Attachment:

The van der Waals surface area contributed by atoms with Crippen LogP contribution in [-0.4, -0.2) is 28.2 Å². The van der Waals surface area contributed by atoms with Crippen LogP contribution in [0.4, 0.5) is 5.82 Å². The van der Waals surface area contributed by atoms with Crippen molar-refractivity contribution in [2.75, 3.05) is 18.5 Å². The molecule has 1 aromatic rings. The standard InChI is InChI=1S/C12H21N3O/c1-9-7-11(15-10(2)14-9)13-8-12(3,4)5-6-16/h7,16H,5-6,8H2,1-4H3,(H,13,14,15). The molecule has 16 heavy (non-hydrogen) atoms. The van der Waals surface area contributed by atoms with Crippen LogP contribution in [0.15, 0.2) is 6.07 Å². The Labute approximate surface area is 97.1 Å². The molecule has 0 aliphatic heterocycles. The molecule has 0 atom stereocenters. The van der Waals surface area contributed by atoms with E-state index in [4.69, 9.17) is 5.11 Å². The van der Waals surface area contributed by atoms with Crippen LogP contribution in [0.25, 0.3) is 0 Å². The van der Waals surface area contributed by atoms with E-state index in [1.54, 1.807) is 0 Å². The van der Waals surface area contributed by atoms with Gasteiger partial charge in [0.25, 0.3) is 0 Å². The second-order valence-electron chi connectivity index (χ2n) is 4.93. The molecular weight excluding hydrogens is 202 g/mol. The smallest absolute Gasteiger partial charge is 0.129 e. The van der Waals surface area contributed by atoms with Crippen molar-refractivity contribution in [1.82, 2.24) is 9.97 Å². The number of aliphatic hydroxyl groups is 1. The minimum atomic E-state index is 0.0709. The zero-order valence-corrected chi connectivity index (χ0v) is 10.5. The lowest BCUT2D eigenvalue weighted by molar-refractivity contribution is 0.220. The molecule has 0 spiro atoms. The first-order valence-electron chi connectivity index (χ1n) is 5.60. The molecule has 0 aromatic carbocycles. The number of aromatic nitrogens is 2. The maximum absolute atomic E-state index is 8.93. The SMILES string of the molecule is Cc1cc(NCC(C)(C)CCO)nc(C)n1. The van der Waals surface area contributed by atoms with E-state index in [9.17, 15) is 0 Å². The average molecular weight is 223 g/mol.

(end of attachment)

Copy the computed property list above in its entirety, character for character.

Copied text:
The van der Waals surface area contributed by atoms with Crippen LogP contribution in [-0.4, -0.2) is 28.2 Å². The van der Waals surface area contributed by atoms with Crippen LogP contribution in [0.4, 0.5) is 5.82 Å². The van der Waals surface area contributed by atoms with Crippen molar-refractivity contribution in [2.75, 3.05) is 18.5 Å². The molecule has 1 aromatic rings. The standard InChI is InChI=1S/C12H21N3O/c1-9-7-11(15-10(2)14-9)13-8-12(3,4)5-6-16/h7,16H,5-6,8H2,1-4H3,(H,13,14,15). The molecule has 16 heavy (non-hydrogen) atoms. The van der Waals surface area contributed by atoms with Crippen LogP contribution in [0.15, 0.2) is 6.07 Å². The Labute approximate surface area is 97.1 Å². The molecule has 0 aliphatic heterocycles. The molecule has 0 atom stereocenters. The van der Waals surface area contributed by atoms with E-state index in [4.69, 9.17) is 5.11 Å². The van der Waals surface area contributed by atoms with Crippen LogP contribution in [0.25, 0.3) is 0 Å². The van der Waals surface area contributed by atoms with E-state index in [1.54, 1.807) is 0 Å². The van der Waals surface area contributed by atoms with Gasteiger partial charge in [0.25, 0.3) is 0 Å². The second-order valence-electron chi connectivity index (χ2n) is 4.93. The molecular weight excluding hydrogens is 202 g/mol. The smallest absolute Gasteiger partial charge is 0.129 e. The van der Waals surface area contributed by atoms with Crippen molar-refractivity contribution in [1.82, 2.24) is 9.97 Å². The number of aliphatic hydroxyl groups is 1. The minimum atomic E-state index is 0.0709. The zero-order valence-corrected chi connectivity index (χ0v) is 10.5. The lowest BCUT2D eigenvalue weighted by molar-refractivity contribution is 0.220. The molecule has 0 spiro atoms. The first-order valence-electron chi connectivity index (χ1n) is 5.60. The molecule has 0 aromatic carbocycles. The number of aromatic nitrogens is 2. The maximum absolute atomic E-state index is 8.93. The SMILES string of the molecule is Cc1cc(NCC(C)(C)CCO)nc(C)n1. The van der Waals surface area contributed by atoms with E-state index in [9.17, 15) is 0 Å². The average molecular weight is 223 g/mol.